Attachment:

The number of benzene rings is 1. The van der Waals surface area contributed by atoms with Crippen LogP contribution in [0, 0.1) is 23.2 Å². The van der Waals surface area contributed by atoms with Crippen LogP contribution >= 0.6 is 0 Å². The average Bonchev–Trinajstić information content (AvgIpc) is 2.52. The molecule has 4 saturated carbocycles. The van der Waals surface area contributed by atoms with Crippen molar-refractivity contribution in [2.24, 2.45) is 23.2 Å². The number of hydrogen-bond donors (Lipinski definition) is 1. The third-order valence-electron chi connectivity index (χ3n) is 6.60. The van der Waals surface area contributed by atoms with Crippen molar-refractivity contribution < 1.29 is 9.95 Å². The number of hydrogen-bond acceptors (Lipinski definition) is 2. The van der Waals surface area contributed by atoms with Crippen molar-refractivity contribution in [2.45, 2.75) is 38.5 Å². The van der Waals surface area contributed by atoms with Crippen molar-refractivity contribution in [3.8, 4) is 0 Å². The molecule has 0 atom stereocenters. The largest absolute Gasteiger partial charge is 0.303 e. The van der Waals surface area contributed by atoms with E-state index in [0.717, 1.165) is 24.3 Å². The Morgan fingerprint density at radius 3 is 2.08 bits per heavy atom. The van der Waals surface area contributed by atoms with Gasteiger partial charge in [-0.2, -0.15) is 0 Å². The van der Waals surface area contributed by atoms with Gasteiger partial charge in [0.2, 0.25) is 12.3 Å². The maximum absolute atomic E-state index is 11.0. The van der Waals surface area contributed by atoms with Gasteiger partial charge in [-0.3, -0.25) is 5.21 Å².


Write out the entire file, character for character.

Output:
The number of benzene rings is 1. The van der Waals surface area contributed by atoms with Crippen LogP contribution in [0, 0.1) is 23.2 Å². The van der Waals surface area contributed by atoms with Crippen LogP contribution >= 0.6 is 0 Å². The average Bonchev–Trinajstić information content (AvgIpc) is 2.52. The molecule has 4 saturated carbocycles. The van der Waals surface area contributed by atoms with Crippen molar-refractivity contribution in [2.24, 2.45) is 23.2 Å². The number of hydrogen-bond donors (Lipinski definition) is 1. The third-order valence-electron chi connectivity index (χ3n) is 6.60. The van der Waals surface area contributed by atoms with Crippen molar-refractivity contribution < 1.29 is 9.95 Å². The number of hydrogen-bond acceptors (Lipinski definition) is 2. The van der Waals surface area contributed by atoms with Crippen molar-refractivity contribution in [2.45, 2.75) is 38.5 Å². The van der Waals surface area contributed by atoms with Crippen molar-refractivity contribution in [3.8, 4) is 0 Å². The molecule has 0 atom stereocenters. The largest absolute Gasteiger partial charge is 0.303 e. The van der Waals surface area contributed by atoms with E-state index in [0.717, 1.165) is 24.3 Å². The Morgan fingerprint density at radius 3 is 2.08 bits per heavy atom. The van der Waals surface area contributed by atoms with Gasteiger partial charge in [-0.2, -0.15) is 0 Å². The van der Waals surface area contributed by atoms with Gasteiger partial charge in [0.2, 0.25) is 12.3 Å². The maximum absolute atomic E-state index is 11.0. The van der Waals surface area contributed by atoms with Gasteiger partial charge in [-0.3, -0.25) is 5.21 Å².